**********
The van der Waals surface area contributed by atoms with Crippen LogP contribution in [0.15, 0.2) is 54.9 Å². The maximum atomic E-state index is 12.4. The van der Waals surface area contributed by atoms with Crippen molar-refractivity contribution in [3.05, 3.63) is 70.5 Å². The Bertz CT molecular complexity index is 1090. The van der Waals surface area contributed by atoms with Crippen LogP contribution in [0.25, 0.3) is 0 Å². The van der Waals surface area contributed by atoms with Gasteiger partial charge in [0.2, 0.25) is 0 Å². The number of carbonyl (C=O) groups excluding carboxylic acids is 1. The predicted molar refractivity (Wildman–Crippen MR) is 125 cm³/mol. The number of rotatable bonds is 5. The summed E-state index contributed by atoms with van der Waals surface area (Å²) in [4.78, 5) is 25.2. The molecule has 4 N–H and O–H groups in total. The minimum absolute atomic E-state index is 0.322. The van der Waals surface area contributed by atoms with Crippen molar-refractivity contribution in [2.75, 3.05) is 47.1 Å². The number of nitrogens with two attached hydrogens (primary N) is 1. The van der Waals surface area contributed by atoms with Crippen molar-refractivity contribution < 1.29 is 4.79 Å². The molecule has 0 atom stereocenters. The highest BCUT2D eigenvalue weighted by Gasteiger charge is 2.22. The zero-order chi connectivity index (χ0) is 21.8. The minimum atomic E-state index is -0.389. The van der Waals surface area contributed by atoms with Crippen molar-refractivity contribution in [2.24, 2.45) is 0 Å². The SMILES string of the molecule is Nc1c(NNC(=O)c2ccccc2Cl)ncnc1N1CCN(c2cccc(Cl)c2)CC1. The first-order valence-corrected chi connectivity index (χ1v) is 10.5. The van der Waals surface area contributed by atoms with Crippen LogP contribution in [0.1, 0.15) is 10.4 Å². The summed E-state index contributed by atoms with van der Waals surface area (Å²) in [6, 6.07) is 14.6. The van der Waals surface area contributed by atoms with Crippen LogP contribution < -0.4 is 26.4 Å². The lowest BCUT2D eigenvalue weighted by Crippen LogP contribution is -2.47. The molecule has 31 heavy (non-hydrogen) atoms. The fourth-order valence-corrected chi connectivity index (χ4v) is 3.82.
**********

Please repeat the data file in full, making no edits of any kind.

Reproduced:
The van der Waals surface area contributed by atoms with Crippen LogP contribution in [0.15, 0.2) is 54.9 Å². The maximum atomic E-state index is 12.4. The van der Waals surface area contributed by atoms with Crippen molar-refractivity contribution in [3.05, 3.63) is 70.5 Å². The Bertz CT molecular complexity index is 1090. The van der Waals surface area contributed by atoms with Crippen LogP contribution in [0.25, 0.3) is 0 Å². The van der Waals surface area contributed by atoms with Gasteiger partial charge in [0.2, 0.25) is 0 Å². The number of carbonyl (C=O) groups excluding carboxylic acids is 1. The predicted molar refractivity (Wildman–Crippen MR) is 125 cm³/mol. The number of rotatable bonds is 5. The summed E-state index contributed by atoms with van der Waals surface area (Å²) in [4.78, 5) is 25.2. The molecule has 4 N–H and O–H groups in total. The minimum absolute atomic E-state index is 0.322. The van der Waals surface area contributed by atoms with Crippen molar-refractivity contribution in [2.75, 3.05) is 47.1 Å². The number of nitrogens with two attached hydrogens (primary N) is 1. The van der Waals surface area contributed by atoms with Crippen molar-refractivity contribution < 1.29 is 4.79 Å². The molecule has 0 atom stereocenters. The highest BCUT2D eigenvalue weighted by Gasteiger charge is 2.22. The zero-order chi connectivity index (χ0) is 21.8. The minimum atomic E-state index is -0.389. The van der Waals surface area contributed by atoms with Crippen molar-refractivity contribution in [2.24, 2.45) is 0 Å². The SMILES string of the molecule is Nc1c(NNC(=O)c2ccccc2Cl)ncnc1N1CCN(c2cccc(Cl)c2)CC1. The first-order valence-corrected chi connectivity index (χ1v) is 10.5. The van der Waals surface area contributed by atoms with Crippen LogP contribution in [0.1, 0.15) is 10.4 Å². The summed E-state index contributed by atoms with van der Waals surface area (Å²) in [6, 6.07) is 14.6. The van der Waals surface area contributed by atoms with Crippen LogP contribution < -0.4 is 26.4 Å². The lowest BCUT2D eigenvalue weighted by Crippen LogP contribution is -2.47. The molecule has 31 heavy (non-hydrogen) atoms. The fourth-order valence-corrected chi connectivity index (χ4v) is 3.82.